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Growth in Central Asia

Richard Boucher, Assistant Secretary of State for South and Central Asia
Remarks at the South and Central Asia Regional Economic Integration Meeting
Washington, DC
July 18, 2007

ASSISTANT SECRETARY BOUCHER: (inaudible) more opportunities so that you have the choices and you can make the decisions about your own futures.

This Trade and Investment Framework Agreement -- I think it’s a great opportunity to get together and talk about both the big picture of cooperation but also some of the practical aspects of it. We all know that speeches are very nice, but in order to deliver goods to market it takes roads and trucks, customs posts, regulations, harmonization. Speeches are good, but in order to turn on the lights it takes energy and it takes pipelines and trucks, tankers, a lot of other things.

So as we look at investment and involvement necessary to do that, we hope the Framework Agreement can go from the big picture to the practicalities.

We’re certainly interested in seeing American companies get involved in Central Asia. In my travels there I’ve always met with American companies. We have substantial presence in some countries and a smaller presence in other countries. A lot of people who cover the region, and who do go around, find different prospects in different places as we can all work together to harmonize regulations and to look at the investment environment, the business opportunities. We’ll work with you to try to get that information to American companies and try to encourage them to get more involved.

We always point out that Central Asia has enormous potential, and I don’t mean just natural resources in terms of energy and mining. But also people and history and tourism, and some of the high tech industries that were out there in the Soviet period are still potential prospects, like space and some of the other things. So, we definitely look to the new opportunities there.

We’re excited about some of the very practical things. We look forward to the opening of the bridge between Tajikistan and Afghanistan this summer. And that, to us, is a big big development. If you look at it, where the bridge is that the United States built, it’s going to connect to various roads that we’re building in Afghanistan and things we’re doing with the Asian Development Bank. It’s going to connect the things the Japanese are doing and the Chinese are doing and the World Bank and others in the region. And if you add all this together there’s going to be an Almaty to Karachi highway within a few years, and that will open new prospects for all the people of the region.

That sort of road becomes a corridor for lots of ideas and people and education, but also a means of smoothing out some of the trade and facilitation which we need to discuss and I guess we have been discussing and we’ll discuss more today.

Electricity projects remain on track. At least that’s what Bob tells me, and that’s what Bob* tells me Mr. Sharma* tells him, so we’ll see as we get the details where -- where that stands, but we’re very excited about the prospects of electricity movement throughout the region.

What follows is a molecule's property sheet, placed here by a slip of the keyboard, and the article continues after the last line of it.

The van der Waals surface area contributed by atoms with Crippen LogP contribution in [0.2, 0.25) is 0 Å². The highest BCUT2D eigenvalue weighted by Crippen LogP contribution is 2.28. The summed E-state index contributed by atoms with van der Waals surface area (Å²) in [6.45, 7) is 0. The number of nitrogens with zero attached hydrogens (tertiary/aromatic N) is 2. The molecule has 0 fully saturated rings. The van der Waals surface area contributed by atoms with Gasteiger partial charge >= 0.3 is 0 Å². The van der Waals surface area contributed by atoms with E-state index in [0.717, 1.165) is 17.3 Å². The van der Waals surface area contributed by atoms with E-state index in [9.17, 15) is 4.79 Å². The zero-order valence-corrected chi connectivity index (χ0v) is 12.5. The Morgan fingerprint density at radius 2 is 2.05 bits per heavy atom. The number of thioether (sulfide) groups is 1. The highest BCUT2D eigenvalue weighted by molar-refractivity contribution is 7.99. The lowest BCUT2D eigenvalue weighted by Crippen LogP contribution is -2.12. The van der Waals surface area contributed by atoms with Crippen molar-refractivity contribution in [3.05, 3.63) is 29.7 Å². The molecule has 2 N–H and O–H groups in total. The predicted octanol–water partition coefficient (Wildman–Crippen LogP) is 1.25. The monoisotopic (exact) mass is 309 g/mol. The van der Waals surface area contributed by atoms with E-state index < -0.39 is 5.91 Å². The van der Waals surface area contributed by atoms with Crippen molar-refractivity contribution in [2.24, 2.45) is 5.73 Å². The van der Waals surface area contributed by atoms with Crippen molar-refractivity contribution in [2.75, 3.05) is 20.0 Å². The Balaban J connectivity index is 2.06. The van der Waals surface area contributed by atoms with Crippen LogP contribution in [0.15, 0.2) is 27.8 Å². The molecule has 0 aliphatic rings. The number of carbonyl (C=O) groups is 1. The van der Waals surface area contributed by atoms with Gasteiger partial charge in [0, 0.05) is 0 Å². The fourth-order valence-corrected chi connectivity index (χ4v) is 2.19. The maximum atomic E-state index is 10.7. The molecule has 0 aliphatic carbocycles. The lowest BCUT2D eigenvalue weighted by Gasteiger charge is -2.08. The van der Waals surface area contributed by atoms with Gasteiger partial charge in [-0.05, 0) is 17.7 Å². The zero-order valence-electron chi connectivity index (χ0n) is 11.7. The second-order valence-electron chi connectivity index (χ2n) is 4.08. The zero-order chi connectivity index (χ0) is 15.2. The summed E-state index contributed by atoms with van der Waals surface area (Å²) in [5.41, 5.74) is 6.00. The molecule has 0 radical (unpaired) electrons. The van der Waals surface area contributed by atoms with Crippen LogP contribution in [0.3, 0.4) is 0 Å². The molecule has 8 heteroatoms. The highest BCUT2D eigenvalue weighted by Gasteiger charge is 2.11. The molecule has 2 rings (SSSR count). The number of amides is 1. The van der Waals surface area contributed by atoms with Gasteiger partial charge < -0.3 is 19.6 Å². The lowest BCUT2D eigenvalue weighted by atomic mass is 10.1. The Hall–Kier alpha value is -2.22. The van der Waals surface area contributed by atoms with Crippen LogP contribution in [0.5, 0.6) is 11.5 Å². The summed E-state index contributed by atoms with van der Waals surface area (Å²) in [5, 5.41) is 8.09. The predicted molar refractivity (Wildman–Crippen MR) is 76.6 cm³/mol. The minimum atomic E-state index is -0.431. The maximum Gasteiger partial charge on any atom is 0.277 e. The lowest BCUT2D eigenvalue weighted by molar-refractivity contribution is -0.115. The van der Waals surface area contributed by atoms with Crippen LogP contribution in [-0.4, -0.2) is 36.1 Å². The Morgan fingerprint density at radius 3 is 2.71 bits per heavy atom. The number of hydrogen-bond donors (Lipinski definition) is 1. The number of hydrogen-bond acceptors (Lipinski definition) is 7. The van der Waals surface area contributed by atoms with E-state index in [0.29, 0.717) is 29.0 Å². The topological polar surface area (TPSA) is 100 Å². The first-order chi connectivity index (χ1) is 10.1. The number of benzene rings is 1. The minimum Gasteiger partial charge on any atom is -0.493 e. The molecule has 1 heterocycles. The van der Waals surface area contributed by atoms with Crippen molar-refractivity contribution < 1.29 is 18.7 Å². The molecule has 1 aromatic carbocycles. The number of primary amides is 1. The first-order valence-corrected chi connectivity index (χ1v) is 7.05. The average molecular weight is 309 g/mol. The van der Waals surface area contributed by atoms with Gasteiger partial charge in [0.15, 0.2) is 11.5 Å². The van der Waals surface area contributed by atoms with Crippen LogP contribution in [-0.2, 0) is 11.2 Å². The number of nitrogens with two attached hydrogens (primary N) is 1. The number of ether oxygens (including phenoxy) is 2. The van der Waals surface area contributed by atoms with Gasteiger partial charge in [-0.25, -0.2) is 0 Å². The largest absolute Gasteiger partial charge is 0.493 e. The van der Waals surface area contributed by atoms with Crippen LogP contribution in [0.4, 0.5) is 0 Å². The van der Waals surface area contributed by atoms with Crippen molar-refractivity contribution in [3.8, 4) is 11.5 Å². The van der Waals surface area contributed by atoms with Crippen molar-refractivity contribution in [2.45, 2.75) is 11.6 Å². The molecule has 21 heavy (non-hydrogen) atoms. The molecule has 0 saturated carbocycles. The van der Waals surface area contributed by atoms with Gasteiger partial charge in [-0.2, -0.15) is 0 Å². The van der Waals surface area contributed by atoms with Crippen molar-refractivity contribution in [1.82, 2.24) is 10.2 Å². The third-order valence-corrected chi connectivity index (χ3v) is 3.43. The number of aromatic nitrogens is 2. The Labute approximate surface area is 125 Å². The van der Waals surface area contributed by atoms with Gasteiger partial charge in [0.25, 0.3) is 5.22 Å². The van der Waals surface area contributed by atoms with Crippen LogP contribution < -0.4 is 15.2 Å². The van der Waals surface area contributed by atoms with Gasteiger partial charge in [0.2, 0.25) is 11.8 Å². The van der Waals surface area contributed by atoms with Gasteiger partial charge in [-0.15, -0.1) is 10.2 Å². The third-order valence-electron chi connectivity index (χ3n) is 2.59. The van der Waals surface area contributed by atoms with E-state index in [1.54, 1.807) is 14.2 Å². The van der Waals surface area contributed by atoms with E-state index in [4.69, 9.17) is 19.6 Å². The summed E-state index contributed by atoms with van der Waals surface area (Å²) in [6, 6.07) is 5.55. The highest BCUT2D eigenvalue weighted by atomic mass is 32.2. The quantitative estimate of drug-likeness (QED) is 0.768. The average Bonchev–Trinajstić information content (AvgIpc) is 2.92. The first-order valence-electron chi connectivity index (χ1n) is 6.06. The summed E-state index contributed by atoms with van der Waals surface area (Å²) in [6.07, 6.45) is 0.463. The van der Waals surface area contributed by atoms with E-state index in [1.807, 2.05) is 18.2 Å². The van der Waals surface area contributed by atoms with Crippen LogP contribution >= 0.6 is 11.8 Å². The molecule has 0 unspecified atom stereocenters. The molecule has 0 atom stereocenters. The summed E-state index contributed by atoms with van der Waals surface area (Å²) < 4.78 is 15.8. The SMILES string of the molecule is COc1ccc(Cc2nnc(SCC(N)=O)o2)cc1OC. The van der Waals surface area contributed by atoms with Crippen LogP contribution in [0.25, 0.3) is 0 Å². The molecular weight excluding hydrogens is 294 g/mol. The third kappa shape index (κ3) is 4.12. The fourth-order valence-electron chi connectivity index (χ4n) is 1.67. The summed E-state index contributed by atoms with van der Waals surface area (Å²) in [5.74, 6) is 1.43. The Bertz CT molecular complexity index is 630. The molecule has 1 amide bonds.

I went out a week or two ago to talk to one of the U.S. companies involved, AES*, that already has investments in the region, already interested in more. They’re excited about the prospects as well and talked to us about what we could do as a government to help make some of these things happen on a private sector basis.

I think we all know the private sector is going to get involved based on the market conditions that we can create, based on the investment environments that we can create. If we can create the right investment environment and create the right market conditions, there’s plenty of money in the world, plenty of investment in the world, plenty of interested parties in the world and you can create for yourselves a set of options and choices where you can entertain (inaudible), different opportunities and not have to go out looking and knocking on doors yourself, but have people come and knock on your door. And that, again, increases the sovereignty and the independence of your countries as well as the prospects for development.

So I think there’s enormous potential here. A lot of these things are now becoming concrete reality. And our job is to look at things to try to do more, try to make them real.

So, I want to thank all you again for coming, welcome you once again. I look forward to some of the discussions, and frankly, I’d be glad to hear from the delegations at this point as to how things are going and whether there are other topics they think we need to find ways to cover. So, I’m happy to hear anyone else’s ideas and thoughts at this juncture.


*Robert S. Deutsch, Senior Advisor on Regional Integration, Bureau of South and Central Asian Affairs

*Mr. Raghu Sharma, Lead Financial Analyst, Infrastructure and Energy Sector, the World Bank

*AES Corporation based in Arlington, VA.



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